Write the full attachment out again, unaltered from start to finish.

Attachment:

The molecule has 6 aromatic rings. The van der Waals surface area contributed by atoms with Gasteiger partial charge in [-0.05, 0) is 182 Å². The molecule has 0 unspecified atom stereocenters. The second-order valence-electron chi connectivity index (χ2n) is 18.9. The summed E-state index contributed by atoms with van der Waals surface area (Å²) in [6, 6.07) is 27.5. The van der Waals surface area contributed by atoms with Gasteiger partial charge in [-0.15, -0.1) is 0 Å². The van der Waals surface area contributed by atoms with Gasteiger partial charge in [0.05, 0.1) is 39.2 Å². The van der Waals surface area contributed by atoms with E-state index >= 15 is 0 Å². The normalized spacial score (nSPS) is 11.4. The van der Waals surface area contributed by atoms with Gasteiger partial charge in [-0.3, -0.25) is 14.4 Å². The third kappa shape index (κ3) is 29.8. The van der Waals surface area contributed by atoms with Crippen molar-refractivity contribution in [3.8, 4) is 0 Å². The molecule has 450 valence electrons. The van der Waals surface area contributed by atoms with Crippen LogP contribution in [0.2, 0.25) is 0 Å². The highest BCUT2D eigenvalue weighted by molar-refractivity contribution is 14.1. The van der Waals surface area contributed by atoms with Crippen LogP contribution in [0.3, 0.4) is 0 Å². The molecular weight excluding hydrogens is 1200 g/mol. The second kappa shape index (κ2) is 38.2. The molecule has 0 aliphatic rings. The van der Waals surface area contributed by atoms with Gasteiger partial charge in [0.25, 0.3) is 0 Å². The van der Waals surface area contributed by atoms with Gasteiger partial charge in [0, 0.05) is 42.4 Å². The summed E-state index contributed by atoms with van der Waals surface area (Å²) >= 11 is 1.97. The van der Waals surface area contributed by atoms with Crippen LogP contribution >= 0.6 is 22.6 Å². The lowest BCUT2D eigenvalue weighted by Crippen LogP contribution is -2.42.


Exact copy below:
The molecule has 6 aromatic rings. The van der Waals surface area contributed by atoms with Gasteiger partial charge in [-0.05, 0) is 182 Å². The molecule has 0 unspecified atom stereocenters. The second-order valence-electron chi connectivity index (χ2n) is 18.9. The summed E-state index contributed by atoms with van der Waals surface area (Å²) in [6, 6.07) is 27.5. The van der Waals surface area contributed by atoms with Gasteiger partial charge in [-0.15, -0.1) is 0 Å². The van der Waals surface area contributed by atoms with Gasteiger partial charge in [0.05, 0.1) is 39.2 Å². The van der Waals surface area contributed by atoms with E-state index >= 15 is 0 Å². The normalized spacial score (nSPS) is 11.4. The van der Waals surface area contributed by atoms with Gasteiger partial charge in [-0.3, -0.25) is 14.4 Å². The third kappa shape index (κ3) is 29.8. The van der Waals surface area contributed by atoms with Crippen molar-refractivity contribution in [3.8, 4) is 0 Å². The molecule has 450 valence electrons. The van der Waals surface area contributed by atoms with Crippen LogP contribution in [0.2, 0.25) is 0 Å². The highest BCUT2D eigenvalue weighted by molar-refractivity contribution is 14.1. The van der Waals surface area contributed by atoms with Crippen LogP contribution in [0.3, 0.4) is 0 Å². The molecular weight excluding hydrogens is 1200 g/mol. The second kappa shape index (κ2) is 38.2. The molecule has 0 aliphatic rings. The van der Waals surface area contributed by atoms with Gasteiger partial charge in [0.25, 0.3) is 0 Å². The van der Waals surface area contributed by atoms with Gasteiger partial charge in [0, 0.05) is 42.4 Å². The summed E-state index contributed by atoms with van der Waals surface area (Å²) >= 11 is 1.97. The van der Waals surface area contributed by atoms with Crippen LogP contribution >= 0.6 is 22.6 Å². The lowest BCUT2D eigenvalue weighted by Crippen LogP contribution is -2.42.